You might not expect a man whose given name is Princeton Von Coleman to be a big dude with shoulder-length dreads living out in rural Arkansas. But for that same person to go by the stage name Yuni Wa (short for Yunibasaru Wa, or “Universal Harmony” in Japanese) you get the feeling he’s perhaps not someone you can easily put into a box. Or maybe he’s just living in the future and can’t be bothered with your antiquated expectations.

Having produced a total of 34 albums (not a typo) since his first release on his 17th birthday in 2014, to say that Yuni Wa is prolific is a gross understatement. It’s almost like a new word is needed to describe his creative output. Among his first releases was an album called “Context”, the first in what has become a four-part series culminating with the final edition “Context 4” which just dropped a few weeks ago. The series has been a marker for Yuni Wa’s growth as an artist, on the frontlines of his experimentation with future bass and trap. It’s also been a space for him to flex his creative muscles outside the confines of an album concept.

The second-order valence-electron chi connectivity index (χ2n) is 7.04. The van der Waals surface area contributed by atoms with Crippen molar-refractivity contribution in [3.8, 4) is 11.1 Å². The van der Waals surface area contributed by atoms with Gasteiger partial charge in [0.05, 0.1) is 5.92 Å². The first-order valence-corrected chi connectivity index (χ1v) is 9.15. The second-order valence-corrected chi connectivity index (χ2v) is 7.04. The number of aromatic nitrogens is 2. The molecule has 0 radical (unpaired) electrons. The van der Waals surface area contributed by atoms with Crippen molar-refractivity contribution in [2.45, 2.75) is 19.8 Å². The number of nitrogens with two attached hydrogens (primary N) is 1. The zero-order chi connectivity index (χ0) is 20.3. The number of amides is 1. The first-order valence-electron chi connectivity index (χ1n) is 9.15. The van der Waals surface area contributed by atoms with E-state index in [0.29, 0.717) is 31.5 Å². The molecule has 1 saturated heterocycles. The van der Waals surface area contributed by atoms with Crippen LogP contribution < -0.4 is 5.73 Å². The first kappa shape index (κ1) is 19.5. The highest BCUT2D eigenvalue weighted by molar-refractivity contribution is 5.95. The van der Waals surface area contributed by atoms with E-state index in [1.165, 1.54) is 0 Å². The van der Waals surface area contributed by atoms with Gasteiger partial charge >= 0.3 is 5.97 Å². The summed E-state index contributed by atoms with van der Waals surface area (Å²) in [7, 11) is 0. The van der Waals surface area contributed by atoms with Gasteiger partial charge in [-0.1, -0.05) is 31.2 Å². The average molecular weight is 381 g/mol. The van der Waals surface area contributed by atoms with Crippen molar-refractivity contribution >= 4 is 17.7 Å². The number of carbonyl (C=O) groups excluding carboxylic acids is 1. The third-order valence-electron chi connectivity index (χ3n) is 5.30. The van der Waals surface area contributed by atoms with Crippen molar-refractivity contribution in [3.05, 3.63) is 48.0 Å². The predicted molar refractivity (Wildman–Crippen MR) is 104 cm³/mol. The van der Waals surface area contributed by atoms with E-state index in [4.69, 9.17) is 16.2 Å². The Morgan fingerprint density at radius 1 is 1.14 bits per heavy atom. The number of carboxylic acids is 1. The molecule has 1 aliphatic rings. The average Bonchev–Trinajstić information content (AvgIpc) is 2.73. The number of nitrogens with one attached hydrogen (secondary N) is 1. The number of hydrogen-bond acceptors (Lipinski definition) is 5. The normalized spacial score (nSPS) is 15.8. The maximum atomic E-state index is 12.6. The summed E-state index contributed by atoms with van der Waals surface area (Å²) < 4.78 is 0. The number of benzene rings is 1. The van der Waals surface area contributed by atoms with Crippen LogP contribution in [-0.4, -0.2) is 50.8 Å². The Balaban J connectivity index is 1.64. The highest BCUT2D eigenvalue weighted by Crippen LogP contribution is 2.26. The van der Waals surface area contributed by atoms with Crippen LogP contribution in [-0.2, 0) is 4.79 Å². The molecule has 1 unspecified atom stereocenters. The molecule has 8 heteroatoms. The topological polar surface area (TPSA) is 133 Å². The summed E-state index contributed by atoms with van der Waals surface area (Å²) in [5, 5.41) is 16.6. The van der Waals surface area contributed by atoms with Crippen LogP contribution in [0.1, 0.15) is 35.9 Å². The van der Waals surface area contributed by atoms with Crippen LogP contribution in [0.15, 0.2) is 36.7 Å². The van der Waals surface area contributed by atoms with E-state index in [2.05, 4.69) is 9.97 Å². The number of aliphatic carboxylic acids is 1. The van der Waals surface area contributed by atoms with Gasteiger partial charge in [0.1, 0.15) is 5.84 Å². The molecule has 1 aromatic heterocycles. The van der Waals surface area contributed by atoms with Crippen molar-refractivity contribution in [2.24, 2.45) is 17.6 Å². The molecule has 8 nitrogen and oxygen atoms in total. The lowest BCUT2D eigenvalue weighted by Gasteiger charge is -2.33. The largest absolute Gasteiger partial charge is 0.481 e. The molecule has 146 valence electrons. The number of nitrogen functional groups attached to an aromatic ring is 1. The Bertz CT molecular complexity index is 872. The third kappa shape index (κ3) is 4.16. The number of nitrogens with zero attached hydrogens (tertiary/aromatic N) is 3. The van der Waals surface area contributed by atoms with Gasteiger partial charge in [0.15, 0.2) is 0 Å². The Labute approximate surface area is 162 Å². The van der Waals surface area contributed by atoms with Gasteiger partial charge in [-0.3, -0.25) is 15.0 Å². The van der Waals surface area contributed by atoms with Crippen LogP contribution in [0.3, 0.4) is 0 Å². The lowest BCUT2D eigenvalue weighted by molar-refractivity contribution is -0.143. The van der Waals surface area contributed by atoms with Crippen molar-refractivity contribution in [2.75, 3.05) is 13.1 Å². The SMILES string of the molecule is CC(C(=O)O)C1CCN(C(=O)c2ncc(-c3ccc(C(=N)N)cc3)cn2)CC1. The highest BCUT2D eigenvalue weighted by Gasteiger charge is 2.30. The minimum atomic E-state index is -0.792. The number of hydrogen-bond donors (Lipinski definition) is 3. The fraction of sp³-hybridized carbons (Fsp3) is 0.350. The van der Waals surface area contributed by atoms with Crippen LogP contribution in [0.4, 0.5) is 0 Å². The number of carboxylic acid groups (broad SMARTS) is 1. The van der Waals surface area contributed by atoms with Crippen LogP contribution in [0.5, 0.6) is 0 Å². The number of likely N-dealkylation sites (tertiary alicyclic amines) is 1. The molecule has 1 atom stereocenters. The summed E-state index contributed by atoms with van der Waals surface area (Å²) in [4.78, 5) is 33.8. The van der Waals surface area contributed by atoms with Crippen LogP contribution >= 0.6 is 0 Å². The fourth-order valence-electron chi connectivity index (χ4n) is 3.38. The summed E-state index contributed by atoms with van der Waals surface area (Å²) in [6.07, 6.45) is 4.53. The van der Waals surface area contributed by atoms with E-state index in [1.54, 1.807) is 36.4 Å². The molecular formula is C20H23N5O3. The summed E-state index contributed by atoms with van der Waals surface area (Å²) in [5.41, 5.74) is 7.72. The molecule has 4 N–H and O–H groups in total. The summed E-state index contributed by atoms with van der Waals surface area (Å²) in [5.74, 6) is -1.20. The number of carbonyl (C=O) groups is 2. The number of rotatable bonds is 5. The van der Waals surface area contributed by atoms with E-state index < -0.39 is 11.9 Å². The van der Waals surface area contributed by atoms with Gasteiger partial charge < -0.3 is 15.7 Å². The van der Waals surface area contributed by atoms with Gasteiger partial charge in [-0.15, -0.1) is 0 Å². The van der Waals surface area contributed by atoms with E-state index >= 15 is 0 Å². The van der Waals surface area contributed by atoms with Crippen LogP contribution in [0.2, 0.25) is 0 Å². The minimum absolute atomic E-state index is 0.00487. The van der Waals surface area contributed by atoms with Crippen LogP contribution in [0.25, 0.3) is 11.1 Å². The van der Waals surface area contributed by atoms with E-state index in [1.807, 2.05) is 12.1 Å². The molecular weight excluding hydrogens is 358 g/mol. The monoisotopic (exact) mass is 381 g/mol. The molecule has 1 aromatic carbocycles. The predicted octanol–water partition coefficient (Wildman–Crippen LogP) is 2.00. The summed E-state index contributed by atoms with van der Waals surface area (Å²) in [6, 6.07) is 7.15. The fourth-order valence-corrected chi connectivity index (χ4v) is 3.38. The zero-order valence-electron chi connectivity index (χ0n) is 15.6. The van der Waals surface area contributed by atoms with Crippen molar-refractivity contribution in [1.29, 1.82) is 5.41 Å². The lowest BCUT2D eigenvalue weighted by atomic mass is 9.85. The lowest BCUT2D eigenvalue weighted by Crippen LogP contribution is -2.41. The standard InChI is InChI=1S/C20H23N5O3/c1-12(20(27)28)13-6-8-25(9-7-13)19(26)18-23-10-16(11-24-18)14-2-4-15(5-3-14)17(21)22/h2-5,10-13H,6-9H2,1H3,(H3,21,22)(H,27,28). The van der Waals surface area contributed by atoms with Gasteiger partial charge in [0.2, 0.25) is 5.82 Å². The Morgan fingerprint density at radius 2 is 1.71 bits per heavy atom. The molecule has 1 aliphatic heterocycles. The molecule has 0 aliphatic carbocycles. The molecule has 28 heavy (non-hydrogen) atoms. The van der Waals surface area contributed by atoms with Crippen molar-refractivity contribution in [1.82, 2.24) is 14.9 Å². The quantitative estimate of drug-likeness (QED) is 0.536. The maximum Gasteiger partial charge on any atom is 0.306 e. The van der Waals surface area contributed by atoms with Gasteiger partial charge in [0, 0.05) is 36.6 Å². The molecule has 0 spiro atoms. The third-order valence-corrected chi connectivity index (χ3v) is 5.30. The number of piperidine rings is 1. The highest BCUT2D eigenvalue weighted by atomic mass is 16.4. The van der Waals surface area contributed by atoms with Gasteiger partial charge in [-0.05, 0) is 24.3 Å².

Produced over a two-year period, “Context 4” is far darker, more abstract, and turbulent than Yuni’s past records. With unambiguous song titles such as “America The Miserable”, “Run Away Slaves”, and “No Place For Me” there’s clearly a lot of pain behind the music. Nevertheless, you’ll find some of the sickest beats you’ll hear anywhere. “Force of Nature” opens innocently with soft, airy, almost flute-like chords with extended jazz voicings. But when the beat drops Yuni flips it on its head, giving us a menacing, deeply distorted G-Funk-esque synth lead over the most insane bass drum figure you’ve ever heard in your whole damn life. It’s worth cranking up to freak out the neighbors.